Feeding Alzheimer’s Patients: Tips to Make Sure the Senior In Your Care is Eating Enough
When you’re caring for an aging parent or another senior loved one, it’s natural to be concerned about whether they are eating enough. We recently discussed the optimal dining experience for seniors in a nursing home or assisted living facility. But how can you ensure the senior in your care gets enough to eat at home, whether it’s a small weekday meal or a large holiday gathering?
Obviously, you want to replicate the calming atmosphere you’d look for in a nursing home dining hall. At home, the onus is on you as the caregiver to make sure the senior gets enough nutritious foods. The good news is that you have the freedom and flexibility to create an environment where your loved one will thrive. Follow these tips to make mealtime pleasant for your loved one with Alzheimer’s or dementia.
Serve food quickly.
Seniors with Alzheimer’s tend to have short attention spans. It’s not fair to expect them to sit and wait or make small talk before dinner. Make sure the food is served before you call everyone to the table. For Thanksgiving or other holiday celebrations where food is served family style, prepare the senior’s plate first so it’s ready when they sit down and they don’t have to struggle with passing dishes.
Create a routine.
Familiarity helps alleviate anxiety and agitation. From the choice of place settings to the senior’s seat, as well as the times meals are served, the more factors you can keep the same from day to day, the better your loved one with Alzheimer’s will thrive.
Create a calming atmosphere.
Soft music may help keep seniors calm during mealtime, but some research shows that slow music may actually cause people to eat less. You can also create a calming atmosphere through the colors in your dining room or kitchen, relaxing and scenic artwork, and quiet conversation.
That doesn’t mean you can’t, or shouldn’t, enjoy loud, boisterous conversation with other relatives during holiday gatherings. Just be respectful and keep an eye on your loved one with Alzheimer’s to make sure they are handling the situation okay.
Clear the clutter.
Remove any unnecessary serving bowls, decorative table centerpieces, and extra utensils. Experts recommend plates and bowls in bright, bold colors, and a place mat to clearly delineate the senior’s space and help eliminate confusion.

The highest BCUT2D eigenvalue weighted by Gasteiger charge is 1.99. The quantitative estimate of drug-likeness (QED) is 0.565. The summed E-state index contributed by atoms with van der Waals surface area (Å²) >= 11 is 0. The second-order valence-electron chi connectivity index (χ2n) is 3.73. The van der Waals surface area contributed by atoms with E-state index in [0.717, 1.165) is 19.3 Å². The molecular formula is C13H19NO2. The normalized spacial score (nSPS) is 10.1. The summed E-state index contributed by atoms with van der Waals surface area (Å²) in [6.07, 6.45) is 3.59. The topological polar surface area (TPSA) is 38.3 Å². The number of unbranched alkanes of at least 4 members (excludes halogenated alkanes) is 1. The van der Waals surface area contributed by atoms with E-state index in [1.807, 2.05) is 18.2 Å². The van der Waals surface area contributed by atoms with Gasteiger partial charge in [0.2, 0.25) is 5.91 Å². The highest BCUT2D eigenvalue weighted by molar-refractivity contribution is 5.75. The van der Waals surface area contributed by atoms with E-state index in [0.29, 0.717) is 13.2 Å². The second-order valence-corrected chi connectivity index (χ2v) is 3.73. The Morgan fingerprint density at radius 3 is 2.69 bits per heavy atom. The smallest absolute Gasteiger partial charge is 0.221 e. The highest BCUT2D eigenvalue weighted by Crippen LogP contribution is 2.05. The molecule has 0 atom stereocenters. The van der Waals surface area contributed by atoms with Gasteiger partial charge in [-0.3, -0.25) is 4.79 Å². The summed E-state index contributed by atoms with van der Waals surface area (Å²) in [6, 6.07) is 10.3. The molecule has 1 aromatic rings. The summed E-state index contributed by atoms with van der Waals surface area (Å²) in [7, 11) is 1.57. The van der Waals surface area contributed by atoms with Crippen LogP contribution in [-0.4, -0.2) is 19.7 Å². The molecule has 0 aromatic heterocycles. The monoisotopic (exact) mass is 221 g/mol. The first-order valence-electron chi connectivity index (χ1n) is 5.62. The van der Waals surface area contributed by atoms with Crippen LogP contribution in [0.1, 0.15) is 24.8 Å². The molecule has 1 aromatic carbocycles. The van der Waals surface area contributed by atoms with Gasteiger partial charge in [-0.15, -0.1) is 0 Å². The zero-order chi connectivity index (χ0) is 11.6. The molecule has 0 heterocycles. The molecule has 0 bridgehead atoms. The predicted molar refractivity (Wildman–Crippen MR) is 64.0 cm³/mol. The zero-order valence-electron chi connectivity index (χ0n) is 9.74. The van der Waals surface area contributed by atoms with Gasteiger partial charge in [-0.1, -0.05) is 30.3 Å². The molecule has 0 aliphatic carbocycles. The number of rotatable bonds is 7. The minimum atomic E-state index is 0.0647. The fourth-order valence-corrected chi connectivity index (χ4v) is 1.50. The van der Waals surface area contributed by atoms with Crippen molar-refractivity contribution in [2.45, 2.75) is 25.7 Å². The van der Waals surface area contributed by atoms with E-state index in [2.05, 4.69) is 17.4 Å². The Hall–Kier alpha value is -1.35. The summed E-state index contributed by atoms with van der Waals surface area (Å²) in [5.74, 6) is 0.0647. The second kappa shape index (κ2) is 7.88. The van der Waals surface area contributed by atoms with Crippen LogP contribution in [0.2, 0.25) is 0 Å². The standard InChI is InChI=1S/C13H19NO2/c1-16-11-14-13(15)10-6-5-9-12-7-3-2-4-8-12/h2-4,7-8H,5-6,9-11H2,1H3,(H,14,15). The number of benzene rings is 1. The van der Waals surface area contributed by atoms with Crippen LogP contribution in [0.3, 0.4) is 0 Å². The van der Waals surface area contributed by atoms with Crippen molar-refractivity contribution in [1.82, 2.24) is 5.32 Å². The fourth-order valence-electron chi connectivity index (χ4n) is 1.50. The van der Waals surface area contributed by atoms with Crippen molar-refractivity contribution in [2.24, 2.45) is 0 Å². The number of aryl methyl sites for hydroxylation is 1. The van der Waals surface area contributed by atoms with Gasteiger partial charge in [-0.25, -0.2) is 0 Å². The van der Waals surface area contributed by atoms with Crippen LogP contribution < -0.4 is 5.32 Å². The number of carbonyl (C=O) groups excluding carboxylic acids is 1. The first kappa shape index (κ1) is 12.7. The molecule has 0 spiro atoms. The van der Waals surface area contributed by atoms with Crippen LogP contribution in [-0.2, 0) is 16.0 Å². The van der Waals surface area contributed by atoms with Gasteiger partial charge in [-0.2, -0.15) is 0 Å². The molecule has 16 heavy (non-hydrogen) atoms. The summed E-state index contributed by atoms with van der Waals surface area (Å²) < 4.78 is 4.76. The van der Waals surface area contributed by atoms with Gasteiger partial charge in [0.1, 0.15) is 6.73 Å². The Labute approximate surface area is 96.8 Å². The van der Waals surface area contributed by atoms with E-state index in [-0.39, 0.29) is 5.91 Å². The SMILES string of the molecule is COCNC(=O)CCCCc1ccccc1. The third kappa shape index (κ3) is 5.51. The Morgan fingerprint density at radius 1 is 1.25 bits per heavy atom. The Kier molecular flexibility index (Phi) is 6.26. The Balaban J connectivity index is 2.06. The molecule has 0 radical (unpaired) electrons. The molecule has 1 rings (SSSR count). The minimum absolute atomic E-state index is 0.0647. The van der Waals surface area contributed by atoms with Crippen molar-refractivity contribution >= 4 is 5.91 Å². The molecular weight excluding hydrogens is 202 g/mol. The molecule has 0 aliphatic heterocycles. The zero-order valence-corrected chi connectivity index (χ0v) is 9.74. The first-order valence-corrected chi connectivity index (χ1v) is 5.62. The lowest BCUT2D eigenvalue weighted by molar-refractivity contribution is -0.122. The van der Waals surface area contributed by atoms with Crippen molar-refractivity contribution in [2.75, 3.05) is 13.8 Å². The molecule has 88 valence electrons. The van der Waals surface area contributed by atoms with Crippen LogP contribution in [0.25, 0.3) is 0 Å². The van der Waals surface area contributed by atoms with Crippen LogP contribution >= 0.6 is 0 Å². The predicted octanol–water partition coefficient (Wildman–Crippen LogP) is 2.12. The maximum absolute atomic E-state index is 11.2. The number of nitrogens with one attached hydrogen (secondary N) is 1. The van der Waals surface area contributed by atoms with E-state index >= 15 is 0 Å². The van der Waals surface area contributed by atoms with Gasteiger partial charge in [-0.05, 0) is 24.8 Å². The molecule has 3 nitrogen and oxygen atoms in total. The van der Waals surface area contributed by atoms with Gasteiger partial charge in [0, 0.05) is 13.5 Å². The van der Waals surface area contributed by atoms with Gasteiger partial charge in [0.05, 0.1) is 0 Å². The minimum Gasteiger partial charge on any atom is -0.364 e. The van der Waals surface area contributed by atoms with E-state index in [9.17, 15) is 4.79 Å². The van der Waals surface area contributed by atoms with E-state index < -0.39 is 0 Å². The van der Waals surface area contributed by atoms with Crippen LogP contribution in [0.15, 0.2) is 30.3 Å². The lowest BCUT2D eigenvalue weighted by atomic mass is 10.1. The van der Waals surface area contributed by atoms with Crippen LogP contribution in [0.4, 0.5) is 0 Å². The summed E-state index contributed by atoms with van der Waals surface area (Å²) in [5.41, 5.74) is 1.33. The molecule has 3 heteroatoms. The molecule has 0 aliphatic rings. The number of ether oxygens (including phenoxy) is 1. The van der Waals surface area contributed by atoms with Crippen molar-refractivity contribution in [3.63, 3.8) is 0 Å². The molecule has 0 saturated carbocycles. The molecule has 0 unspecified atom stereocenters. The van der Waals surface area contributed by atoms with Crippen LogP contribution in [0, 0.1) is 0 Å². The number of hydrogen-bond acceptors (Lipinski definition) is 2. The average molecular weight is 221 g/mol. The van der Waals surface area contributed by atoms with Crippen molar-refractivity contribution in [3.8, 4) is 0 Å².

Remind your loved one to eat.
You may have to remind your loved one to take small bites, chew their food, and even to swallow. Monitor them throughout the meal. You can model eating tasks for them so they will follow, promoting independence. If your loved one seems to have trouble manipulating utensils, serve finger foods or even give them permission to pick up certain foods (like cut-up pieces of chicken or chunks of vegetables) with their fingers.
Be aware of medical risks.
As the disease progresses, Alzheimer’s patients may have trouble swallowing, which leads to choking risks. Again, remember to cut food into very small pieces and remind your loved one to eat slowly. Learn the Heimlich Maneuver so that you can act fast if your loved one begins to choke.
Learn from experience.
At mealtime, pay attention to what works and what doesn’t work. For instance, if a variety of colors and textures on the plate confuses your loved one, serve only one food at a time.
If your loved one becomes overwhelmed by large portions and won’t eat if there is too much food there, or if he or she tends to overeat in an effort to clear the plate, dole out much smaller portions. You can always offer a second helping.
Most importantly, stay upbeat, yet soothing throughout the meal. A large part of being an effective caregiver is watching the signals around you and how your loved one with Alzheimer’s reacts in different situations, so you can do more of what works and less of what doesn’t. By following these tips, mealtime can continue to be a pleasant family bonding experience for you and your loved one even as the disease progresses.
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